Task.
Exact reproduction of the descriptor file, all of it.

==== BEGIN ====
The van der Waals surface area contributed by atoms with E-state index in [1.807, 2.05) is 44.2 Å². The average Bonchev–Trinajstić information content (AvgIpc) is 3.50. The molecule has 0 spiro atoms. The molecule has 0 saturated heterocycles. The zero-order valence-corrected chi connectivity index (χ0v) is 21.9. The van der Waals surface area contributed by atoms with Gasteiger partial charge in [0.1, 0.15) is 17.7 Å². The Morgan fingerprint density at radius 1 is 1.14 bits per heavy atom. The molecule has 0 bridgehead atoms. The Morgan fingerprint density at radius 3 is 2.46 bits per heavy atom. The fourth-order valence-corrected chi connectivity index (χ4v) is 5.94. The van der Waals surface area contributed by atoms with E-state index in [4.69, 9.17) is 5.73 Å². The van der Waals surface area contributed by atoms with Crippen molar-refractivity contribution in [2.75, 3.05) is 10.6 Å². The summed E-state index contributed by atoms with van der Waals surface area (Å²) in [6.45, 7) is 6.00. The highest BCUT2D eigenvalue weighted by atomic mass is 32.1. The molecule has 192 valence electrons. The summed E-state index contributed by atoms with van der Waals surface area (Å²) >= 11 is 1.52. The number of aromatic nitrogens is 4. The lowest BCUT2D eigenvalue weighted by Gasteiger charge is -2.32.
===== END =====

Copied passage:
The van der Waals surface area contributed by atoms with E-state index in [1.807, 2.05) is 44.2 Å². The average Bonchev–Trinajstić information content (AvgIpc) is 3.50. The molecule has 0 spiro atoms. The molecule has 0 saturated heterocycles. The zero-order valence-corrected chi connectivity index (χ0v) is 21.9. The van der Waals surface area contributed by atoms with Gasteiger partial charge in [0.1, 0.15) is 17.7 Å². The Morgan fingerprint density at radius 1 is 1.14 bits per heavy atom. The molecule has 0 bridgehead atoms. The Morgan fingerprint density at radius 3 is 2.46 bits per heavy atom. The fourth-order valence-corrected chi connectivity index (χ4v) is 5.94. The van der Waals surface area contributed by atoms with E-state index in [4.69, 9.17) is 5.73 Å². The van der Waals surface area contributed by atoms with Crippen molar-refractivity contribution in [2.75, 3.05) is 10.6 Å². The summed E-state index contributed by atoms with van der Waals surface area (Å²) in [6.45, 7) is 6.00. The highest BCUT2D eigenvalue weighted by atomic mass is 32.1. The molecule has 192 valence electrons. The summed E-state index contributed by atoms with van der Waals surface area (Å²) >= 11 is 1.52. The number of aromatic nitrogens is 4. The lowest BCUT2D eigenvalue weighted by Gasteiger charge is -2.32.